Żubrówka, an artisinal Polish vodka flavored with rare wild “bison grass,” has long been a hit across Europe. It’s finally stampeding its way to the U.S., with a shortened name and FDA-approved list of ingredients.
This is not just another flavored vodka. Herbal, sweet and greenish in color, Żubrówka has been part of Polish culture for centuries and its mystique is tied up with the area where the grass grows, the Bialowieza Forest, a primeval preserve. The last remaining herds of European bison (cousins to the American bison) live here and have a fondness for the grass that flavors Żubrówka.
The vodka itself is named after the bison (żubr in Polish), with an image of one on the label, and each bottle contains a stalk of the bison grass — the reason it was banned in the U.S. until recently.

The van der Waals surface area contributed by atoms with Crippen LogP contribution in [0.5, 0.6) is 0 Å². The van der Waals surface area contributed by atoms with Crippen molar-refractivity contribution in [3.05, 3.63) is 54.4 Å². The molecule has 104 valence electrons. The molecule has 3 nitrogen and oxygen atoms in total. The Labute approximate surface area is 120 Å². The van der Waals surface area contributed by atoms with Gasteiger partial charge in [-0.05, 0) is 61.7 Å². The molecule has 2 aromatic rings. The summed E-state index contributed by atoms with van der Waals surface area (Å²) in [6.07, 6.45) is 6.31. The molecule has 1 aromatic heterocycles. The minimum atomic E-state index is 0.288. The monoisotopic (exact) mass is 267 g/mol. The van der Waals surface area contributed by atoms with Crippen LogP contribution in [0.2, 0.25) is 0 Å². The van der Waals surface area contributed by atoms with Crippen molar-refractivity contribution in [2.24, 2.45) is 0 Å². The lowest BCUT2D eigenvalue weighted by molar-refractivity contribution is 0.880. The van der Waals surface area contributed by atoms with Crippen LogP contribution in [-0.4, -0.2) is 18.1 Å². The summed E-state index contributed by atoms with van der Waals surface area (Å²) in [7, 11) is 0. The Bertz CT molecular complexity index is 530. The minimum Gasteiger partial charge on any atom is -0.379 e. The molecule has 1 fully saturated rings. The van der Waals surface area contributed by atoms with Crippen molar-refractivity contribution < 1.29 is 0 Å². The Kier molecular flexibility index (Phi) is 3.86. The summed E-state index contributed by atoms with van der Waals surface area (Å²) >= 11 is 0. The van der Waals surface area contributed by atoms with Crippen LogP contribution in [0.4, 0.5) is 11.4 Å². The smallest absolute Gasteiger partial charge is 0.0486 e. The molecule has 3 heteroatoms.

The grass that gives it its unique taste contains coumarin, which is prohibited by the Food and Drug Administration. In order to launch Żubrówka on the U.S. market and win the FDA's approval, its distiller, Polmos Bialystok, had to reformulate it without the chemical, according to the Wall Street Journal.
Żubrówka’s marketers decided that its full name might be too much of a mouthful for Americans, so it has been launched as “ŻU” instead. They don't have a U.S. website for ZU, just a Twitter and Facebook presence to build word of mouth.
Luckily there is that bison on the label, so the new name, which Americans will probably pronounce as “zoo,” might just work. We have to say that it’s much better than when Budweiser Budvar changed its name to “Czechvar” for the American market.
Obviously the drink’s boosters are hoping that Żubrówka by any other name will taste as sweet. Whatever you call it, we suggest mixing it with apple juice for the authentic experience.